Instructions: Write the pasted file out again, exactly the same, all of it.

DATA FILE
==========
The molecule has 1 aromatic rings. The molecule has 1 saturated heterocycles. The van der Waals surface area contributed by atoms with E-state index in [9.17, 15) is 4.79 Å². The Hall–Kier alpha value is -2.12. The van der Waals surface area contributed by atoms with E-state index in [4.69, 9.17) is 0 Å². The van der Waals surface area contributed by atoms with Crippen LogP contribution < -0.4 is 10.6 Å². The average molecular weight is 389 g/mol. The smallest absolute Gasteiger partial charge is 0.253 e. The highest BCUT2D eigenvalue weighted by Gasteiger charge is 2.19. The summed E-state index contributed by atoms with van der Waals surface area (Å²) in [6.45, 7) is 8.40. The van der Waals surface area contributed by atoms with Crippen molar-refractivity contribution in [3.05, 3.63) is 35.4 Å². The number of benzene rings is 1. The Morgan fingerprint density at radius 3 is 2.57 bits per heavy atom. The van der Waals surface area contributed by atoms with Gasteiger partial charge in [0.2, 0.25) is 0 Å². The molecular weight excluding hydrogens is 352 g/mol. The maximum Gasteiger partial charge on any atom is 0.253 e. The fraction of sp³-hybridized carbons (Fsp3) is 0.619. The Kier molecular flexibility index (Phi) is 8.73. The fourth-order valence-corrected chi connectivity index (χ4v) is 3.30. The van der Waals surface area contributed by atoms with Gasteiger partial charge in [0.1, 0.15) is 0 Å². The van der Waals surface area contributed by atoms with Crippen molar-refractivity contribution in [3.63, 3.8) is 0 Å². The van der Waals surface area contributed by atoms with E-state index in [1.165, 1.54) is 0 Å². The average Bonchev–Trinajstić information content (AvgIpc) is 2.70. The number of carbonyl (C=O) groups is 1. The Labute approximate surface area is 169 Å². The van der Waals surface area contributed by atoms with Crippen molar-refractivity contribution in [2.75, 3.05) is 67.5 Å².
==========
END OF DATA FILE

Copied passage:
The molecule has 1 aromatic rings. The molecule has 1 saturated heterocycles. The van der Waals surface area contributed by atoms with E-state index in [9.17, 15) is 4.79 Å². The Hall–Kier alpha value is -2.12. The van der Waals surface area contributed by atoms with E-state index in [4.69, 9.17) is 0 Å². The van der Waals surface area contributed by atoms with Crippen LogP contribution < -0.4 is 10.6 Å². The average molecular weight is 389 g/mol. The smallest absolute Gasteiger partial charge is 0.253 e. The highest BCUT2D eigenvalue weighted by Gasteiger charge is 2.19. The summed E-state index contributed by atoms with van der Waals surface area (Å²) in [6.45, 7) is 8.40. The van der Waals surface area contributed by atoms with Crippen molar-refractivity contribution in [3.05, 3.63) is 35.4 Å². The number of benzene rings is 1. The Morgan fingerprint density at radius 3 is 2.57 bits per heavy atom. The van der Waals surface area contributed by atoms with Gasteiger partial charge in [0.2, 0.25) is 0 Å². The molecular weight excluding hydrogens is 352 g/mol. The maximum Gasteiger partial charge on any atom is 0.253 e. The fraction of sp³-hybridized carbons (Fsp3) is 0.619. The Kier molecular flexibility index (Phi) is 8.73. The fourth-order valence-corrected chi connectivity index (χ4v) is 3.30. The van der Waals surface area contributed by atoms with Gasteiger partial charge in [0.1, 0.15) is 0 Å². The van der Waals surface area contributed by atoms with Crippen molar-refractivity contribution in [3.63, 3.8) is 0 Å². The van der Waals surface area contributed by atoms with E-state index in [1.165, 1.54) is 0 Å². The average Bonchev–Trinajstić information content (AvgIpc) is 2.70. The number of carbonyl (C=O) groups is 1. The Labute approximate surface area is 169 Å². The van der Waals surface area contributed by atoms with Crippen molar-refractivity contribution in [2.75, 3.05) is 67.5 Å².